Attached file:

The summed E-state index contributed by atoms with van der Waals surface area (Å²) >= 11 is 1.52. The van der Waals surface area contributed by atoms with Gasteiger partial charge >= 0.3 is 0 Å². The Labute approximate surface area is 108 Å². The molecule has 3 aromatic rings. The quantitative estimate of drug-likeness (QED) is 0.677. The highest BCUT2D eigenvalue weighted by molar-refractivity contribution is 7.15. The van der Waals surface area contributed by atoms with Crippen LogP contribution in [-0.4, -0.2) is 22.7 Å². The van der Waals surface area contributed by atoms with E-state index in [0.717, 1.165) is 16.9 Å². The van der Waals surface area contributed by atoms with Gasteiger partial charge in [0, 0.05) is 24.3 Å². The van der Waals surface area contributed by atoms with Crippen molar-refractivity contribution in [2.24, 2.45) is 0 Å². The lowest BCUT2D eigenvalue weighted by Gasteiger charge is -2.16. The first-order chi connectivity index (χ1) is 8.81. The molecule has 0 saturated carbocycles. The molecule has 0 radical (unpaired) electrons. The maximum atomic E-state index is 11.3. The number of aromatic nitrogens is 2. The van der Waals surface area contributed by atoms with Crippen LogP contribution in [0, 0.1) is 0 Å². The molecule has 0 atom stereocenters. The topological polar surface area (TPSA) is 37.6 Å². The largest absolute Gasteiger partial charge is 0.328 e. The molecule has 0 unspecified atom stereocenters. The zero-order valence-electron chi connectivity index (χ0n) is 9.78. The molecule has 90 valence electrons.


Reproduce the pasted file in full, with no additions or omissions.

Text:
The summed E-state index contributed by atoms with van der Waals surface area (Å²) >= 11 is 1.52. The van der Waals surface area contributed by atoms with Gasteiger partial charge >= 0.3 is 0 Å². The Labute approximate surface area is 108 Å². The molecule has 3 aromatic rings. The quantitative estimate of drug-likeness (QED) is 0.677. The highest BCUT2D eigenvalue weighted by molar-refractivity contribution is 7.15. The van der Waals surface area contributed by atoms with Crippen LogP contribution in [-0.4, -0.2) is 22.7 Å². The van der Waals surface area contributed by atoms with E-state index in [0.717, 1.165) is 16.9 Å². The van der Waals surface area contributed by atoms with Gasteiger partial charge in [0, 0.05) is 24.3 Å². The van der Waals surface area contributed by atoms with Crippen molar-refractivity contribution in [2.24, 2.45) is 0 Å². The lowest BCUT2D eigenvalue weighted by Gasteiger charge is -2.16. The first-order chi connectivity index (χ1) is 8.81. The molecule has 0 saturated carbocycles. The molecule has 0 radical (unpaired) electrons. The maximum atomic E-state index is 11.3. The number of aromatic nitrogens is 2. The van der Waals surface area contributed by atoms with Crippen LogP contribution in [0, 0.1) is 0 Å². The molecule has 0 atom stereocenters. The topological polar surface area (TPSA) is 37.6 Å². The largest absolute Gasteiger partial charge is 0.328 e. The molecule has 0 unspecified atom stereocenters. The zero-order valence-electron chi connectivity index (χ0n) is 9.78. The molecule has 90 valence electrons.